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The Actuary The magazine of the Institute & Faculty of Actuaries
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Going automatic

Kate Smith explores the impact of pension automatic-enrolment in the UK and the lessons that might be applied elsewhere


9 MAY 2019 | KATE SMITH

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In 2012, the UK embarked on one of the greatest pension experiments – automatic-enrolment (AE). Seven years on and it is making a difference, with 10 million people now saving into their workplace pension plan and benefiting from their employer’s pension contributions. Equally positive,  the Department for Work and Pensions (DWP) highlights that only 1% of employers have reduced their total pension contributions across the whole workforce as a strategy to absorb the cost of meeting AE requirements – a far lower percentage than expected.

There is strong evidence that employees are getting used to the idea that each job comes with a pension, and this means paying pension contributions. This is demonstrated by lower opt-out rates for new recruits compared to when AE commenced. Overall, businesses have responded well. In 2018, the DWP reported that around two-thirds of employers found their ongoing AE duties less onerous than expected, while in February 2019, the Pensions Regulator revealed that over 1.4m employers confirmed they have met their AE duties. 


Impact on behaviours and attitudes

The success of AE is down to eligible employees not having to take any action. As soon as they fulfil the eligibility criteria (age 22 or above, earn over £10,000 a year and work in the UK), their employer auto-enrols them into a workplace pension scheme. They can opt out, but fewer than 10% have chosen to do this.

Rather than a big bang approach, employers were staged into their AE duties between October 2012 and April 2017. Each employer was given a staging date, determined by the size of their largest pay-as-you-earn scheme in April 2012. New employers began to stage from May 2017. The Pension Regulator worked closely with employers to ensure they were aware of their responsibilities, and made it clear that if employers didn’t comply they faced heavy penalties.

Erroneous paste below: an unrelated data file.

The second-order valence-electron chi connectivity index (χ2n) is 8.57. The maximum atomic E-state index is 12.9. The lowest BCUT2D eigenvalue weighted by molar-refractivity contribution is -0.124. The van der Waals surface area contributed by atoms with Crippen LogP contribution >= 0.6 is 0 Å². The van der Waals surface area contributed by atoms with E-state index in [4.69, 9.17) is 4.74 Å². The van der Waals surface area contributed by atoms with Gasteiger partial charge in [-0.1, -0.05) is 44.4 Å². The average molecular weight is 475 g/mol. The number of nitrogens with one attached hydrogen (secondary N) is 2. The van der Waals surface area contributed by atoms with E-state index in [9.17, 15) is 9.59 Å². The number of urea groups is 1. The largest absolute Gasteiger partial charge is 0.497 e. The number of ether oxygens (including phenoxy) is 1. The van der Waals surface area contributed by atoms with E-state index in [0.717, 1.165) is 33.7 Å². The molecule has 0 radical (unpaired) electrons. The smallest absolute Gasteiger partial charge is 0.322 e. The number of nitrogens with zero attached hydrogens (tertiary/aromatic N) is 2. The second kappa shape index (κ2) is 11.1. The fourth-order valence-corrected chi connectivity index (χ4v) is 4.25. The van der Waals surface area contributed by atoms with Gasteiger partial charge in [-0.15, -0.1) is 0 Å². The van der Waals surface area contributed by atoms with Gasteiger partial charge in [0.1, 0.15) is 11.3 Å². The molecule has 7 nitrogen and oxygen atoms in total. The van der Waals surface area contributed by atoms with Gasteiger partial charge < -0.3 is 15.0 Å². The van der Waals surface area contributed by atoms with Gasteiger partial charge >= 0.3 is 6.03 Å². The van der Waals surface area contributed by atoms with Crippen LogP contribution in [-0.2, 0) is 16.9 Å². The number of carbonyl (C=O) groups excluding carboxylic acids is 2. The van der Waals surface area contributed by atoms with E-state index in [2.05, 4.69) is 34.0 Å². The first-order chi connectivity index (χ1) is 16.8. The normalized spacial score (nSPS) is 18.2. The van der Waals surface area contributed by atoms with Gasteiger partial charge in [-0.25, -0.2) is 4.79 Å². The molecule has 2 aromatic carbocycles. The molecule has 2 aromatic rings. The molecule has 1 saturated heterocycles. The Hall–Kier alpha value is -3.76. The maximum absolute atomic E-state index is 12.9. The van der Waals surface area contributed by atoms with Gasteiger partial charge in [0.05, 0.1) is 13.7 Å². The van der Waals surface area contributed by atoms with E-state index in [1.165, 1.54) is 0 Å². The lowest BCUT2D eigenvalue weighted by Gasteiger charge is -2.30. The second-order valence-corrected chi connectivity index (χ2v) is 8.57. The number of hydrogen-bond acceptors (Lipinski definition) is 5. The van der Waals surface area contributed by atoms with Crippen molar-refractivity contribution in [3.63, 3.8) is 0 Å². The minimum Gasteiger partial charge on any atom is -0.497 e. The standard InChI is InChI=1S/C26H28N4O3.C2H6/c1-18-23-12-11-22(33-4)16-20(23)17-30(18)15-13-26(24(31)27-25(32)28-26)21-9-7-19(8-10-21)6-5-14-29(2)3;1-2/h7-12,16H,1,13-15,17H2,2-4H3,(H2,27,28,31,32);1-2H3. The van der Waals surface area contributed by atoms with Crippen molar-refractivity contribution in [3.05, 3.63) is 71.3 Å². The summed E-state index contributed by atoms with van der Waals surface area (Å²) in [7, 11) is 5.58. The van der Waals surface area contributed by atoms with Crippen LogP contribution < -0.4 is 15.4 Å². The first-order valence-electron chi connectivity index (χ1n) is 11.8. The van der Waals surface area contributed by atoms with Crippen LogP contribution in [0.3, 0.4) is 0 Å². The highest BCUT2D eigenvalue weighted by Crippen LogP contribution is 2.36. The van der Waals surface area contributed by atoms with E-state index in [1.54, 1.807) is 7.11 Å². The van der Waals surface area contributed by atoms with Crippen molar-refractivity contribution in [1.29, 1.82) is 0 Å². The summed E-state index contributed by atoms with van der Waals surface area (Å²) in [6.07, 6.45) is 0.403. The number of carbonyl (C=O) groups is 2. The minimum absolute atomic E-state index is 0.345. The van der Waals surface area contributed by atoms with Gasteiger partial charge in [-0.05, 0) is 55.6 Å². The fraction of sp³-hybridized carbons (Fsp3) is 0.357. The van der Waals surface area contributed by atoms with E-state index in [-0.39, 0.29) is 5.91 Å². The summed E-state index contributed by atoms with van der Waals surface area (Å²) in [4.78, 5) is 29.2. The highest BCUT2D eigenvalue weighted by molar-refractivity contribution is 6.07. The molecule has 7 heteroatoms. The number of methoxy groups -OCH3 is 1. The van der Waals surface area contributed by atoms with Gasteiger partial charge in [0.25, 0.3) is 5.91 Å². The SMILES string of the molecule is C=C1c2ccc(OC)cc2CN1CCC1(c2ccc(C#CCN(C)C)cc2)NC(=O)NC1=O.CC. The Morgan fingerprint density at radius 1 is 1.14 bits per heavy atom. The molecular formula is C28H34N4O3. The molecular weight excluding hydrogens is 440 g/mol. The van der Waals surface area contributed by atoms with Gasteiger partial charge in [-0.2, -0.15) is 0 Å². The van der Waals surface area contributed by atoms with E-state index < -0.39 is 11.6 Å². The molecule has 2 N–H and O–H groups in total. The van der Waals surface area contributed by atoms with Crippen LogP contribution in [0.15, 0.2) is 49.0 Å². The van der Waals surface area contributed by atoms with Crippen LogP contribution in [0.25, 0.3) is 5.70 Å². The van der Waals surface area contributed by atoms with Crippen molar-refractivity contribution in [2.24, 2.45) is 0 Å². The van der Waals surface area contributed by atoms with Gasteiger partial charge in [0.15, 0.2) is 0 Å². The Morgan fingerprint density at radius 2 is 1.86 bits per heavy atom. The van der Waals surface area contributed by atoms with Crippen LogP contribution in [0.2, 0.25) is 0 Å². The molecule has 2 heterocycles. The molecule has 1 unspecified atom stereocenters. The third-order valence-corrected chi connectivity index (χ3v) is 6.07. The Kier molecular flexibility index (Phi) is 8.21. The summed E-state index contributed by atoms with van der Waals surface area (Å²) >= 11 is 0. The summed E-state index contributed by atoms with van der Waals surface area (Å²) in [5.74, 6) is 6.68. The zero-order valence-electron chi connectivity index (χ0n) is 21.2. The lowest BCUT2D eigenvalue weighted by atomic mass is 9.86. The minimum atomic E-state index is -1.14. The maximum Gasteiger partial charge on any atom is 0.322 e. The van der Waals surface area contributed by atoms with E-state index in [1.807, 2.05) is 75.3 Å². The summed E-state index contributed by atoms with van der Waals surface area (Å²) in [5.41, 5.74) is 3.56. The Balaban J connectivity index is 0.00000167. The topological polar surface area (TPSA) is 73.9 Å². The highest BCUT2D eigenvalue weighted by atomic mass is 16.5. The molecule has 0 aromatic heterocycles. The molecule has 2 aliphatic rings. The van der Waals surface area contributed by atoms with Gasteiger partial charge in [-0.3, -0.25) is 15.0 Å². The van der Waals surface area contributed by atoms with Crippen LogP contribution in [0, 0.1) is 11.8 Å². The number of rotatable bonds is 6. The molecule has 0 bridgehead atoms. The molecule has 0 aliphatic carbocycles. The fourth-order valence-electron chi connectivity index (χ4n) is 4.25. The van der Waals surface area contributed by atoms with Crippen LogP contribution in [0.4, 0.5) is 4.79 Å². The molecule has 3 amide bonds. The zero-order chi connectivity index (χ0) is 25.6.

The minimum total contribution under AE is 8% of a band of earnings, but a phased approach was adopted, as shown in Figure 1, to allow employers and employees to become familiar with AE. The first increase in April 2018 was from 2% to 5%, and then to 8% in April 2019.

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Figure 1


There has been some debate about whether we are approaching ‘saturation point’ in pension contribution levels, which could result in mass opt-outs following the most recent increase. However, recent research by NEST, the AE pension provider set up by the government, indicates the April 2019 contribution increase isn’t expected to lead to people ceasing contributions or cause a higher rate of opt-out among new joiners. The positive impact of inertia on pension saving cannot be underestimated, and it is expected many people won’t notice the extra contributions or the fall in their take-home pay. In fact, 28% of employees have considered increasing contributions further.


Moving from inertia to engagement 

The reality is many people are still not engaged with saving for their retirement. Even with minimum contribution levels rising, an 8% contribution isn’t going to be enough to provide an adequate income in retirement for most, even combined with the state pension. The focus needs to move from inertia to engagement, to help people understand how much they need to save, and help them to make this happen. 

There are certain demographics who are less engaged and we’re beginning to see trends emerging. Women tend to have higher participation rates than men and, while pension participation remains highest for older employees, it’s good to see the largest increase has been among the youngest, those aged 22-29. More people are saving for retirement, but AE doesn’t cover all workers and so many people are still losing out. Paying into a pension should be the social norm for every UK employee, and the DWP is seeking to change AE policy to allow more people to benefit. 

A reduction in minimum age for AE from 22 to 18 is planned, bringing in a raft of young pension savers. Also, to align to modern working patterns, any concept of an upper age for AE is expected to be removed. There is also work to be done to address the gap in self-employed pension savings as this expanding group of workers risks being left behind. The £10,000 annual earnings trigger is also to remain in place excluding low earners, mainly women, from AE. However, they can opt in and benefit from an employer contribution.

There is no plan to further increase the rate of AE contributions.  These are based on a band of annual earnings between £6,136 and £50,000, so the first £6,136 a year is non-pensionable. The DWP is seeking to remove the offset from the mid-2020s, so contributions are calculated from the first pound, leading to higher pension contributions for employers and employees. 

AE has been successful, but contribution rates need to rise. Inertia will only take people so far. Employees must take ownership of their workplace pension and make active decisions. We need to build on AE and take it to the next stage. 


Kate Smith is head of pensions at Aegon


Download PDF to see figure 1.

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